By Laura Lifshitz
Whether you realize it or not, you formulated bad habits during your broken marriage that need to be left behind. We’ve all seen it: people get divorced or break up, and they carry that heavy baggage with them, bringing along a boatload of issues to the next relationship. We can’t completely ignore the fact that our experiences do shape us, but we can let go of certain bad behaviors and habits from our past in order to transition to a healthier future.
If you’ve dusted yourself off after your divorce and want to have a happier future, here are some bad habits to ditch from here on out.
Believing You Are A Victim
Yes, your ex could have been abusive or manipulative. Yes, your ex may have lied and had an affair. These are both horrible things, and difficult to recover from.
However, you are not a victim. You got out of the situation and while you may still have to deal with this person, you need to view yourself as empowered and not a victim. You need to see yourself as having options and being in charge of your destiny. You chose to marry the wrong person. Accept this, and move on knowing you will choose better the next time.
Living In Constant Anger
When your spouse cheated or shortchanged you and the kids, you were angry while married. Or, there were things your spouse did that were hurtful during the marriage and you felt bitter about it.
Now you’ve left this person…isn’t it time to set the anger aside?
What does being angry prove? What does it do to help you in your life?
It doesn’t. No matter what your partner did wrong then and no matter how bad of an ex he or she is now, being angry isn’t going to get you anywhere. If you want to move forward, accept who this person is and move along. Let it go.
Assuming The Worst In Each Romantic Candidate
Just because one person broke your heart doesn’t mean everyone else got a memo to do your heart in, too.
Don’t post your drama, heartache or skepticism online. Don’t rattle on about it during a date.
Start fresh. Keep your eyes out for red flags. Respect yourself and hold the bar high.
You’ve got to do whatever it takes to raise your own self-esteem and not settle.
Lowering Yourself & Settling
You most likely compromised yourself when you married your former partner in some way. Whether it was ignoring red flags or perhaps tolerating bad behavior, you weren’t getting what you deserved.
Maybe you were worried you would never get married, and rushed. Maybe you felt this was what you deserved. Maybe you were worried you would end up alone.
In any event, you’ve got to do whatever it takes to raise your own self-esteem and not settle.
See a therapist. Join a gym. Join a support group. Listen to podcasts of women going through divorce for inspiration. Meditate. Yoga. Dance.
Whatever you have to do to build your confidence, do it!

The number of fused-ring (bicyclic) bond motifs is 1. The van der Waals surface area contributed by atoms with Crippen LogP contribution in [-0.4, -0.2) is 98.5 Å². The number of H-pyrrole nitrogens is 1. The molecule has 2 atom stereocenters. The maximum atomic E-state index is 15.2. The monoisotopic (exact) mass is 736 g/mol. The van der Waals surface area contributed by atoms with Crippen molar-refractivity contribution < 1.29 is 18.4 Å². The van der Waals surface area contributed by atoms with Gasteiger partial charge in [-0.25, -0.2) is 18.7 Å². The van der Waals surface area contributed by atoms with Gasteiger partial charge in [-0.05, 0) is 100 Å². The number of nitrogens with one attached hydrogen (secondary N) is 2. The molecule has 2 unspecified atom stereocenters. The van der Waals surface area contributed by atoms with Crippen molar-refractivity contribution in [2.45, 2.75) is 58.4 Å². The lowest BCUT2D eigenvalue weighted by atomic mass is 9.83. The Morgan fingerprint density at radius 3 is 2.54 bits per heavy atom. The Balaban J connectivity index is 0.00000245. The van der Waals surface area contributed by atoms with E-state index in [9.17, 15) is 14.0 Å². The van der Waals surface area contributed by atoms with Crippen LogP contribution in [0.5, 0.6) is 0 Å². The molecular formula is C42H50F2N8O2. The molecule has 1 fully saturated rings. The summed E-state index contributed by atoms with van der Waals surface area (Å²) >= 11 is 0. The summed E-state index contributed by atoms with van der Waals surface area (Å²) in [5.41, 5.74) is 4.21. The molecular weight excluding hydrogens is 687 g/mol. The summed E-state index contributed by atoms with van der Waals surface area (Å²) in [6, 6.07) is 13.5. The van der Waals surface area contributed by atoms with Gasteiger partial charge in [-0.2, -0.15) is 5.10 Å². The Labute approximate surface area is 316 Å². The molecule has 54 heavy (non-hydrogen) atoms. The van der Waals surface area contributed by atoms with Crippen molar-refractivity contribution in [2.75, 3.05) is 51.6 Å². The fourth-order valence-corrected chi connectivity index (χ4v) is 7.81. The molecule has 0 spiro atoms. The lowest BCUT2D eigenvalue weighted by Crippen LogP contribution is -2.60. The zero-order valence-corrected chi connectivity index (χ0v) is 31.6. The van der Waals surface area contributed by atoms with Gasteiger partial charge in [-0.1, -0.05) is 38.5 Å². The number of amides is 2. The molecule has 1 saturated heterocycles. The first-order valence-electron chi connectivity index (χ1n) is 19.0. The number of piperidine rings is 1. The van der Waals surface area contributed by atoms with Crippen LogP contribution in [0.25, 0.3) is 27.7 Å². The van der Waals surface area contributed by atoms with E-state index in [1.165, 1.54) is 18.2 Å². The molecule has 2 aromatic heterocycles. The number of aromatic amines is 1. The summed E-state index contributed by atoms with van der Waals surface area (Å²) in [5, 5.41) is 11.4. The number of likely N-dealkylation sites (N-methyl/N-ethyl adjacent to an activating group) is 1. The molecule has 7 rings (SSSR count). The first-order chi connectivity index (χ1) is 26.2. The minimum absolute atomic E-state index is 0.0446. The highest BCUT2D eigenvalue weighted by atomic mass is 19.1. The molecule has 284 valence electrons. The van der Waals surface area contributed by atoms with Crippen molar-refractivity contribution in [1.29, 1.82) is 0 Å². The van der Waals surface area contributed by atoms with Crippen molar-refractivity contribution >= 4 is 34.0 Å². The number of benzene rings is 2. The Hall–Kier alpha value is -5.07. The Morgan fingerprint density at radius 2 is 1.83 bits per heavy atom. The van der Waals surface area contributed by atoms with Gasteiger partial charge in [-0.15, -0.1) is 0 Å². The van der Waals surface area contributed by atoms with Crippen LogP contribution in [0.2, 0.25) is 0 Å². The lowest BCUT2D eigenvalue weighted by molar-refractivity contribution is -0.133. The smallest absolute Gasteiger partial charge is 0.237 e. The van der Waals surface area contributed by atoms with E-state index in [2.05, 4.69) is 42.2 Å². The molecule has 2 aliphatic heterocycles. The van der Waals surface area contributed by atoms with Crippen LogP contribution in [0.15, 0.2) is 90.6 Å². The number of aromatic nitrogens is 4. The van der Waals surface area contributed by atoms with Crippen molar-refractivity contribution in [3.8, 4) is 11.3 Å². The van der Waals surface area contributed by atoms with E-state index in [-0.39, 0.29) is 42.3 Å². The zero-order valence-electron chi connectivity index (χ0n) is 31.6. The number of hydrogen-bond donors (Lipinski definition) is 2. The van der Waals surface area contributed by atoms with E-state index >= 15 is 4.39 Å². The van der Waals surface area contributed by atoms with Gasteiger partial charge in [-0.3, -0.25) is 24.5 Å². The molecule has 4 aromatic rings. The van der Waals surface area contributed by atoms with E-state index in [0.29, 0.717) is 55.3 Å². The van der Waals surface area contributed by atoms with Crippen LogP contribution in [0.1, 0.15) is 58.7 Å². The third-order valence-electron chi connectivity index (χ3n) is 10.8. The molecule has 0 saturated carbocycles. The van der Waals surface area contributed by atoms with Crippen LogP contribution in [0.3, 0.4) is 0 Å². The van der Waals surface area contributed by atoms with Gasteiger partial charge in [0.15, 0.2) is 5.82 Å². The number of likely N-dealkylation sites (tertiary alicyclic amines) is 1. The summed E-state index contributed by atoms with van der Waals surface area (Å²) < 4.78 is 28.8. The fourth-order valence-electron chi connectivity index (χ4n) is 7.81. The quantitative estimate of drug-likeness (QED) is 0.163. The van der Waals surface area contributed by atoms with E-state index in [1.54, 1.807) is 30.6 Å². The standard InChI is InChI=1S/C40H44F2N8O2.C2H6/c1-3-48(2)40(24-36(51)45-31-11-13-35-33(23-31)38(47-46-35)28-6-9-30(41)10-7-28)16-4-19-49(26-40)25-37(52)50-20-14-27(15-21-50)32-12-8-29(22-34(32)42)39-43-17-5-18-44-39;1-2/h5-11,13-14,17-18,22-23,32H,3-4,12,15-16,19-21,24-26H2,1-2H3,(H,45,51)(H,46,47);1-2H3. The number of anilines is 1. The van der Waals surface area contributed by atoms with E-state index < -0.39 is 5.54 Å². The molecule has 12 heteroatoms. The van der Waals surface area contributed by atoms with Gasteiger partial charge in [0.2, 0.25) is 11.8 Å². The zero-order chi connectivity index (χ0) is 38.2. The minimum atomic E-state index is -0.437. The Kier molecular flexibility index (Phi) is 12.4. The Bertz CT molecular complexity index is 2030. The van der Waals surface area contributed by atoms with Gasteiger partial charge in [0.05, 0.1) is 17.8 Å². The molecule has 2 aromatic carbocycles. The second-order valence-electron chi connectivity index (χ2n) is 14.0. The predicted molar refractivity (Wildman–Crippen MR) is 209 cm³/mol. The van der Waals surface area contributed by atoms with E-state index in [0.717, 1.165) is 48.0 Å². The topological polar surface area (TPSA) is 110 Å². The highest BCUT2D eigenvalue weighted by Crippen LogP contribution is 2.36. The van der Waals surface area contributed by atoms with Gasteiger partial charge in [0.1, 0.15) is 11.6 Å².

You cannot afford to lower your standards and choose a bad partner again.
Recalling Old Fights & Injuries
One bad habit I see many people doing in each relationship is holding onto each and every fight or bad word that was said. If someone is abusive, you should just leave the person. Otherwise, every relationship will go through low periods. When the fights happen, you have to resolve them and then, move on. Don’t recall them constantly and remind your partner of everything they’ve ever done wrong since date one. Just resolve the conflict, forgive and move forward. Too many people go tit for tat, turning their love into a big gaping black hole of complaints. Don’t go there.
Relying On Someone For Everything OR Letting Someone Rely On You For Everything
It’s common for one person to be codependent in a bad marriage. Whether you were the one clinging on or your ex-spouse was, set that bad habit free.
You must be independent enough to take care of yourself no matter what. Even in a healthy marriage, what if your spouse passes before you? You must take care of you and it’s unfair to rely on one person to be your everything in life. No one single human being can be everything to you with all of your vast emotional and intellectual needs.
On the other side if you were the one doing everything and being clung to, why did you find it necessary to be with someone who depended on you? Do you need to be in control? Is your self-esteem low and you need to feel “needed?”
Whatever the case is, walk into your future either free of codependency or free from letting others be codependent on you. The best way to do this is through being in therapy and committing yourself to making constant small, daily changes to progress forward. Codependency is not a habit you can break overnight.
Beating yourself up isn’t cool or tough. It’s destructive.
I see many people exiting bad marriages with feelings of self-doubt and low self-esteem. A bad marriage can do that to you. It’s up to you to be aware of your self-talk, by:
Noting what type of things you tell yourself. Are they slanted positively like, “I can get through this?” or negatively, like “I am not good enough or capable.”
Being aware of the thoughts that roll in when you are stressed. Do you default to the negative?
Watching and listening to your social group. Do they speak positively about themselves? About you? Surround yourself with positive people.
No matter where you stand in your life journey after divorce, make it a habit to evaluate your behaviors, feelings and choices regularly in order to constantly progress as a person. Journal your behaviors if you need to as well. You can’t go back to the past for it will only end up repeating a bad situation.
About the Author
Laura Lifshitz is a pint-sized, battery-operated writer, comedienne, single mother and chocolate fanatic. A former MTV personality and Columbia University graduate, you can find her work in many places, like the New York Times, DivorceForce, Mom.Me, Women’s Health, Worthy, Working Mother and numerous other sites. Follow her on Facebook and her own website, frommtvtomommy.com.